Benefits for China in the trade-off for agricultural biotechnology are not evident within the terms of the May 11 announcement. Among China’s “modest concessions” to the United States is to expedite the process for approving eight U.S. biotechnology product trait applications to enable Chinese import of grains and oilseeds with those traits. Any requests by China’s National Biosafety Committee for information to assess the safety of these and future genetically engineered products must be judged to be relevant to the safety evaluation by U.S. authorities. What does China get in exchange for complying with U.S. demands?

The Chinese government views the ChemChina (China National Chemical Corporation) acquisition of Syngenta, the Swiss-headquartered pesticide and genetically modified seed manufacturer, together with expediting U.S. GM crop trait approvals, as part of a national food security strategy. The European Commission and the U.S. Federal Trade Commission approved the $43 billion merger in April. GM crops are planted illegally in China, as they were in Brazil, Argentina and elsewhere, and then have been subsequently legalized, with U.S. government support, in the face of public protest. In June, China will begin a media campaign to encourage consumer support for GMOs. Assuming the media campaign persuades Chinese consumers to eat whatever is put on their plate, biotech companies will join Cargill and Tyson as the main beneficiaries of U.S.-China agricultural trade policy.

A deal by deal basis for U.S. trade policy was not dominant when the Obama administration launched a World Trade Organization trade dispute with China in September 2016, and requested the formation of a dispute panel in January to judge the case. China has responded to the launch of the dispute by calling for a renegotiation of the WTO rules on agricultural subsidies, which the USTR has characterized as a “distraction” from the dispute. The dispute request accuses the Chinese of violating their limits in crop-specific Aggregate Measures of Support (AMS) to farmers by more than $100 billion, according to a 2016 econometric study commissioned by the U.S. Wheat Associates. The excessive AMS payments are “deemed” to “distort trade” by enabling Chinese consumers to buy AMS supported domestic crops at prices above the “global price.”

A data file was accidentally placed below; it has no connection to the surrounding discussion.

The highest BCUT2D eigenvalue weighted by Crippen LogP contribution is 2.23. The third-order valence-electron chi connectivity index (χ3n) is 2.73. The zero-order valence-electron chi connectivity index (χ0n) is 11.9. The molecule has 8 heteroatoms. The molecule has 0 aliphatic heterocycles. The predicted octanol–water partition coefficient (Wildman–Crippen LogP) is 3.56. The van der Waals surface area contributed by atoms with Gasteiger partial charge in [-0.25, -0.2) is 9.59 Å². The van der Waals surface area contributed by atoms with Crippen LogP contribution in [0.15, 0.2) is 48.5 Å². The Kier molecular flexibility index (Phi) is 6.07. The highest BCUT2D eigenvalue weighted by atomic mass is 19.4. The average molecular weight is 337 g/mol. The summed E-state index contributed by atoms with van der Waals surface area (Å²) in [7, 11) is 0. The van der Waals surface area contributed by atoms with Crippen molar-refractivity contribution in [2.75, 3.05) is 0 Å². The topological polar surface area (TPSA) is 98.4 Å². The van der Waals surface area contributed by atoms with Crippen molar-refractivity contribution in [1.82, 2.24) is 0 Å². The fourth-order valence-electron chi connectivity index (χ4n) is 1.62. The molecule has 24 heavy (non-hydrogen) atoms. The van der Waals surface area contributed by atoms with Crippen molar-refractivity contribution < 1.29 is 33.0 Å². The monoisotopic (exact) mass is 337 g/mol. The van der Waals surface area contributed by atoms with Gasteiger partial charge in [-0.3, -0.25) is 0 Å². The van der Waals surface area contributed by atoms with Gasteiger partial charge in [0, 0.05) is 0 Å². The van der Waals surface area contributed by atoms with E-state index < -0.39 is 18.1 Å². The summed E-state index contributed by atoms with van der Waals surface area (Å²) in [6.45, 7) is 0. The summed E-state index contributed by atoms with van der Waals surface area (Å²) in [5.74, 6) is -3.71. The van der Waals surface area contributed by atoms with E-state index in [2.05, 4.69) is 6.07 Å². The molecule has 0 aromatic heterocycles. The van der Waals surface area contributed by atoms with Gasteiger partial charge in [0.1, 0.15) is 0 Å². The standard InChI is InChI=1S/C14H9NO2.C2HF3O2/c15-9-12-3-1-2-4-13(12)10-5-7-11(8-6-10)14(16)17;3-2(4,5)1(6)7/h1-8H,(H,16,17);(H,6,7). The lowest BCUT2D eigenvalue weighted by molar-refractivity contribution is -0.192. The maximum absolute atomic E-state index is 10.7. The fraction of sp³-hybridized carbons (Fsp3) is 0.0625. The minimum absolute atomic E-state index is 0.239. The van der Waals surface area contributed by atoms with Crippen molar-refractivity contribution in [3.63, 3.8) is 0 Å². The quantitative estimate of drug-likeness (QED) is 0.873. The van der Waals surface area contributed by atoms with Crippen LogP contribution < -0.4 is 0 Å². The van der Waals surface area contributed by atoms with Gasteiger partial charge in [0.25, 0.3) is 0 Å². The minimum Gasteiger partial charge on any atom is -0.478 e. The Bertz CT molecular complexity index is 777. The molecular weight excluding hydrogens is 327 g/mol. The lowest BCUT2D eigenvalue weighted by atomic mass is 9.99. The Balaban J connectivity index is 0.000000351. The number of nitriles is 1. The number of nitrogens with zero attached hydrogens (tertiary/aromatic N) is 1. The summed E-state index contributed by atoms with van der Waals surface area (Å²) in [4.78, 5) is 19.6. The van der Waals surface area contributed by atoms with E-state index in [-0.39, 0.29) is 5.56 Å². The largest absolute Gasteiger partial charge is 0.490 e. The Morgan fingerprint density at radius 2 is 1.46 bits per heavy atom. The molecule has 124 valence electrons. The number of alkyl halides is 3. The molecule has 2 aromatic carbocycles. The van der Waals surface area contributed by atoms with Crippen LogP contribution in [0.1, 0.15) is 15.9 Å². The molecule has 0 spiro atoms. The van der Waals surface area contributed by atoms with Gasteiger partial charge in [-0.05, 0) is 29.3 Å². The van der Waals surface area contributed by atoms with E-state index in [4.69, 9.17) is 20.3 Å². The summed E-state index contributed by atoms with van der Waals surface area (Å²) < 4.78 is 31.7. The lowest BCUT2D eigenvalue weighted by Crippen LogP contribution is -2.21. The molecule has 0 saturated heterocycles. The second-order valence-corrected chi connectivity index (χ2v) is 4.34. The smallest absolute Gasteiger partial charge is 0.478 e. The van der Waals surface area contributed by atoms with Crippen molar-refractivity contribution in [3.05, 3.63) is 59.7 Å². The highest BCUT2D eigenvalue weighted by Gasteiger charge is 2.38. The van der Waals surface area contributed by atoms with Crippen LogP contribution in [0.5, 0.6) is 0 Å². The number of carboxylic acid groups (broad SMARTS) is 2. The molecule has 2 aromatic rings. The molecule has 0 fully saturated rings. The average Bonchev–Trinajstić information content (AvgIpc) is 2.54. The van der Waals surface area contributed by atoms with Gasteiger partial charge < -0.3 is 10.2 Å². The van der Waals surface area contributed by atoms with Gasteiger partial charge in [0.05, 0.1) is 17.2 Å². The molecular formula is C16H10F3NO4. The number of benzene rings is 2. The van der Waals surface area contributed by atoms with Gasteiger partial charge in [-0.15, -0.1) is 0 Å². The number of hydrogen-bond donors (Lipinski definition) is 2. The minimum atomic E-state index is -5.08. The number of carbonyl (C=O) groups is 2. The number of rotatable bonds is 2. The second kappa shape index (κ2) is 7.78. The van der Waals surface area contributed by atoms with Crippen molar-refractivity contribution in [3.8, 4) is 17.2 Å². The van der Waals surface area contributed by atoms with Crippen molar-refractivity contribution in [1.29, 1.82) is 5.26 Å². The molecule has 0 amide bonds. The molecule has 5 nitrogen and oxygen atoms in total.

(U.S. crop support in the 2014 Farm Bill is designed, according to a Congressional Research Service report, to comply with WTO AMS limits and with the rules of the Agreement on Subsidies and Countervailing Measures (SCM). Brazil won a WTO dispute over U.S. cotton price, income and export guarantee measures as violating the SCM.) 


Unrealistic expectations: the U.S. wheat case

At stake, however, are not only the facts of the case and their interpretation under the WTO Dispute Settlement Agreement, but the WTO authorized retaliation and the consequences of that retaliation for Chinese farmers. U.S. Wheat Association Chairman Jason Scott indicated the scale of that retaliation in a May 11 statement congratulating Robert Lighthizer on his Senate confirmation as U.S. Trade Representative. China’s domestic support “restrains wheat trade and costs farmers in exporting countries billions of dollars every year,” presumably in export revenues that would be captured if China removed its AMS payments to wheat farmers. China produces far more wheat than any other country, with nearly all of it consumed domestically or stored as part of national food security strategy.